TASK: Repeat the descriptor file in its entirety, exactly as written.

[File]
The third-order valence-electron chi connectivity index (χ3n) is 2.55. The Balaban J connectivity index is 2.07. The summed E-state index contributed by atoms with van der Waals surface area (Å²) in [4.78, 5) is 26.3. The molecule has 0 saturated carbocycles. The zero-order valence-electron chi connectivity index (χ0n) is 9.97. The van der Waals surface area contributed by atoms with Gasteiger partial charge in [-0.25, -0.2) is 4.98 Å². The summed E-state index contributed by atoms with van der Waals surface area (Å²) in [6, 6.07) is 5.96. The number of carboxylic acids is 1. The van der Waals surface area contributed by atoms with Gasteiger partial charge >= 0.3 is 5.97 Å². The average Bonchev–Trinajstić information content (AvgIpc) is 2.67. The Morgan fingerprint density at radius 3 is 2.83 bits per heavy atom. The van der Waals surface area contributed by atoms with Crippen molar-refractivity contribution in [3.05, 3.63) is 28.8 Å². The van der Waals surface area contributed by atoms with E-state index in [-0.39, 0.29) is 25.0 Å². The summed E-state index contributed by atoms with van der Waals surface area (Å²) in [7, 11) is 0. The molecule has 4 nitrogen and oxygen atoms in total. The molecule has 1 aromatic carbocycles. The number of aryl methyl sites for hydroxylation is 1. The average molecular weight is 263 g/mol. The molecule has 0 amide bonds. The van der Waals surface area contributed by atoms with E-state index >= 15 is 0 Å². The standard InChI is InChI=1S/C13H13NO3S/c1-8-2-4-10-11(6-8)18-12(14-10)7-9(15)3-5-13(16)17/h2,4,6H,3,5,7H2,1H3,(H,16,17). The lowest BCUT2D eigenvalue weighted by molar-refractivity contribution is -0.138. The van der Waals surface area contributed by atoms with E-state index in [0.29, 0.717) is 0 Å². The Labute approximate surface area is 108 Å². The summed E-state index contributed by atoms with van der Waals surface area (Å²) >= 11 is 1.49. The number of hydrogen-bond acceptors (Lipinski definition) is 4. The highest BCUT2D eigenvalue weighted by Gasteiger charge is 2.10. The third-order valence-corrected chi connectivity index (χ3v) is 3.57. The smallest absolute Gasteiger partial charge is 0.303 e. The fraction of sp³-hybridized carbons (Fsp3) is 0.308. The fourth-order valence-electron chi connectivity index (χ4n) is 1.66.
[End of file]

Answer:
The third-order valence-electron chi connectivity index (χ3n) is 2.55. The Balaban J connectivity index is 2.07. The summed E-state index contributed by atoms with van der Waals surface area (Å²) in [4.78, 5) is 26.3. The molecule has 0 saturated carbocycles. The zero-order valence-electron chi connectivity index (χ0n) is 9.97. The van der Waals surface area contributed by atoms with Gasteiger partial charge in [-0.25, -0.2) is 4.98 Å². The summed E-state index contributed by atoms with van der Waals surface area (Å²) in [6, 6.07) is 5.96. The number of carboxylic acids is 1. The van der Waals surface area contributed by atoms with Gasteiger partial charge >= 0.3 is 5.97 Å². The average Bonchev–Trinajstić information content (AvgIpc) is 2.67. The Morgan fingerprint density at radius 3 is 2.83 bits per heavy atom. The van der Waals surface area contributed by atoms with Crippen molar-refractivity contribution in [3.05, 3.63) is 28.8 Å². The van der Waals surface area contributed by atoms with E-state index in [-0.39, 0.29) is 25.0 Å². The summed E-state index contributed by atoms with van der Waals surface area (Å²) in [7, 11) is 0. The molecule has 4 nitrogen and oxygen atoms in total. The molecule has 1 aromatic carbocycles. The number of aryl methyl sites for hydroxylation is 1. The average molecular weight is 263 g/mol. The molecule has 0 amide bonds. The van der Waals surface area contributed by atoms with E-state index >= 15 is 0 Å². The standard InChI is InChI=1S/C13H13NO3S/c1-8-2-4-10-11(6-8)18-12(14-10)7-9(15)3-5-13(16)17/h2,4,6H,3,5,7H2,1H3,(H,16,17). The lowest BCUT2D eigenvalue weighted by molar-refractivity contribution is -0.138. The van der Waals surface area contributed by atoms with E-state index in [0.29, 0.717) is 0 Å². The Labute approximate surface area is 108 Å². The summed E-state index contributed by atoms with van der Waals surface area (Å²) >= 11 is 1.49. The number of hydrogen-bond acceptors (Lipinski definition) is 4. The highest BCUT2D eigenvalue weighted by Gasteiger charge is 2.10. The third-order valence-corrected chi connectivity index (χ3v) is 3.57. The smallest absolute Gasteiger partial charge is 0.303 e. The fraction of sp³-hybridized carbons (Fsp3) is 0.308. The fourth-order valence-electron chi connectivity index (χ4n) is 1.66.